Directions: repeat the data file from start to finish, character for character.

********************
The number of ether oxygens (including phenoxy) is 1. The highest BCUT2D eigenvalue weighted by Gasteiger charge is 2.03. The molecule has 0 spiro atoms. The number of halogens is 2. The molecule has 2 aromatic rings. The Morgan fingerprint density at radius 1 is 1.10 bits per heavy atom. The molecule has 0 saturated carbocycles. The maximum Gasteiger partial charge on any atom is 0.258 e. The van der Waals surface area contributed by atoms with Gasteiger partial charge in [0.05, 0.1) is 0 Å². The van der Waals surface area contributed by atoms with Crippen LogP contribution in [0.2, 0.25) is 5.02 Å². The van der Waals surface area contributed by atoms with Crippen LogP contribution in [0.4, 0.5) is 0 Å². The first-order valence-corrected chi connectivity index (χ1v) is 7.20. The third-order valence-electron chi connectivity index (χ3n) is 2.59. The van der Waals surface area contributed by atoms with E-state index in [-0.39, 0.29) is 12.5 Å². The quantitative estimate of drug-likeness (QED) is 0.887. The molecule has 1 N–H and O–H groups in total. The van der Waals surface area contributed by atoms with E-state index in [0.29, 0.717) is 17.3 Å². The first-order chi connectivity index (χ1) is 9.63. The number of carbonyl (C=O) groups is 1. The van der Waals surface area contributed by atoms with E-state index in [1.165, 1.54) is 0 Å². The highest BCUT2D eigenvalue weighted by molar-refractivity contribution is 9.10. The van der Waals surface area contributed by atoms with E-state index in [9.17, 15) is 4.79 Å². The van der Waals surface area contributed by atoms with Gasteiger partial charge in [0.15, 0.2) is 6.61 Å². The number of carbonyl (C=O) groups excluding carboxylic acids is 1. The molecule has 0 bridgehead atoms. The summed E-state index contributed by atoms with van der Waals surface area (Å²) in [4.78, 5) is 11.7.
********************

The number of ether oxygens (including phenoxy) is 1. The highest BCUT2D eigenvalue weighted by Gasteiger charge is 2.03. The molecule has 0 spiro atoms. The number of halogens is 2. The molecule has 2 aromatic rings. The Morgan fingerprint density at radius 1 is 1.10 bits per heavy atom. The molecule has 0 saturated carbocycles. The maximum Gasteiger partial charge on any atom is 0.258 e. The van der Waals surface area contributed by atoms with Gasteiger partial charge in [0.05, 0.1) is 0 Å². The van der Waals surface area contributed by atoms with Crippen LogP contribution in [0.2, 0.25) is 5.02 Å². The van der Waals surface area contributed by atoms with Crippen LogP contribution in [0.4, 0.5) is 0 Å². The first-order valence-corrected chi connectivity index (χ1v) is 7.20. The third-order valence-electron chi connectivity index (χ3n) is 2.59. The van der Waals surface area contributed by atoms with E-state index in [-0.39, 0.29) is 12.5 Å². The quantitative estimate of drug-likeness (QED) is 0.887. The molecule has 1 N–H and O–H groups in total. The van der Waals surface area contributed by atoms with E-state index in [0.29, 0.717) is 17.3 Å². The first-order chi connectivity index (χ1) is 9.63. The number of carbonyl (C=O) groups is 1. The van der Waals surface area contributed by atoms with E-state index in [1.165, 1.54) is 0 Å². The highest BCUT2D eigenvalue weighted by molar-refractivity contribution is 9.10. The van der Waals surface area contributed by atoms with E-state index in [9.17, 15) is 4.79 Å². The van der Waals surface area contributed by atoms with Gasteiger partial charge in [0.15, 0.2) is 6.61 Å². The number of carbonyl (C=O) groups excluding carboxylic acids is 1. The molecule has 0 bridgehead atoms. The summed E-state index contributed by atoms with van der Waals surface area (Å²) in [4.78, 5) is 11.7.